Feldman wanted to write music that is highly structured but sounds like it has always existed, that is rhythmic and moves forward easily in time but which never has a steady pulse. His music rarely rises above a whisper, and its power is in a kind of extreme subtlety that took years to get just right. One has the feeling, when listening to Feldman, that the most incredibly delicate sonic balancing act is taking place, very slowly on another plane.
Hip-hop legends Black Star hit Taste of Chicago; Foo Fighters take Wrigley Field; British soul band The James Hunter Six slips into City Winery; blues travelers Ben Harper and Charlie Musselwhite play Thalia Hall; and riveting singer-songwriter Vagabon galvanizes Schubas.
A combination of Lowe and Los Straitjackets makes all kinds of sense: while Lowe is a superb guitarist and a wry storyteller, his songs benefit from the powerful yet finessed backing of an ensemble like Los Straitjackets. Pairing with Lowe means that the masked foursome gets a rare opportunity to sing backing vocals, something at which they’re quite good at but don’t do in their normal gigs.
A commercial flop in its day, “Young Loud and Snotty” has won an increasing share of devotees, regularly showing up on critics’ and fans’ lists of essential punk records. This past year, to mark the record’s fortieth anniversary, founding band member Cheetah Chrome decided to rerecord it.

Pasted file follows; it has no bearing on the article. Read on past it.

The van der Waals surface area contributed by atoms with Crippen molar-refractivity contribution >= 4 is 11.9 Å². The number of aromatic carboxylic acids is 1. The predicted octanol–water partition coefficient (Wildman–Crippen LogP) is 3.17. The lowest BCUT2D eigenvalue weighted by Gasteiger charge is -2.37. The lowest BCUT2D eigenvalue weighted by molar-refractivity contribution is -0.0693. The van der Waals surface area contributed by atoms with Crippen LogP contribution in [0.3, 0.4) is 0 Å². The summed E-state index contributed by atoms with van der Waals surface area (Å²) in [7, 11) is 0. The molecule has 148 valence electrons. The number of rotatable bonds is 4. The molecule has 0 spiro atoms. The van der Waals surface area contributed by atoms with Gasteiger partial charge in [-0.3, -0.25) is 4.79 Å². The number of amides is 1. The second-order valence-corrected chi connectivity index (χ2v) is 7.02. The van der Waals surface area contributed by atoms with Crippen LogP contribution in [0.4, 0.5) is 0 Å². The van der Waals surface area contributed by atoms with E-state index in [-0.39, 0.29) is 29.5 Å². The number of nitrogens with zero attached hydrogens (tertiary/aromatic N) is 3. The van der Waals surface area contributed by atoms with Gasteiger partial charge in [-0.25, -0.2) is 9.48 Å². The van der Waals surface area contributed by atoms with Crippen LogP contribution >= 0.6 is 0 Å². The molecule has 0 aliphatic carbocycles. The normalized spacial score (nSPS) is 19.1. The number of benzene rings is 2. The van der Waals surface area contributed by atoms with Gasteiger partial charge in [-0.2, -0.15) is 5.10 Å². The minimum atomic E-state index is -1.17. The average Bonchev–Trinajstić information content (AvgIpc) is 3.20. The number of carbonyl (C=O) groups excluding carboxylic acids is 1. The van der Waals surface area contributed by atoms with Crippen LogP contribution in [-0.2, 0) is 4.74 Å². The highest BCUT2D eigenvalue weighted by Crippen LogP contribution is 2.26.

The band makes what they call “gloom pop”—upbeat, catchy tunes that make you want to dance paired with lyrics about heartache and loss.
Making power pop usually means consigning one’s career to a specific corner of the pop landscape, and a comparatively small piece of the commercial pie. Sloan ignores the labels and simply goes about the business of writing catchy songs with sharp hooks.
There’s a reason why lo-fi bedroom pop is the go-to mode for music like this. It’s a solitary genre, free of producers, engineers and bandmates. And when the vocals recede in the mix, as they do on Ruins’ debut EP, it seems not even to need a listener.
All four Monkees had some background in music. All but Tork had, in fact, released solo singles. Nesmith was, and remains, a songwriter of merit, and if Dolenz couldn’t at first play drums like his fictional TV counterpart (he was a guitarist), he took lessons and learned how.
Kendrick Lamar heads our list of must-see acts, as he sails into town on the wave of both his Pulitzer Prize and his blockbuster soundtrack for the mega-hit “Black Panther” film.
What the album does, and does profoundly, is resurrect both the psychic and sonic aura of rock’s early seventies—another bitterly awful period in American history, which paradoxically provoked an outpouring of gorgeous, euphoric music. Listening to “Love in Wartime,” I was struck by its resonances to artists who haven’t crossed my mind in decades: Leon Russell, Merry Clayton, Delaney & Bonnie, Melanie Safka, Lee Michaels. There’s the same focus on rapturous melodies, infectious hooks, athletic solos; the same use of harmony and rhythm as tools of joyous defiance.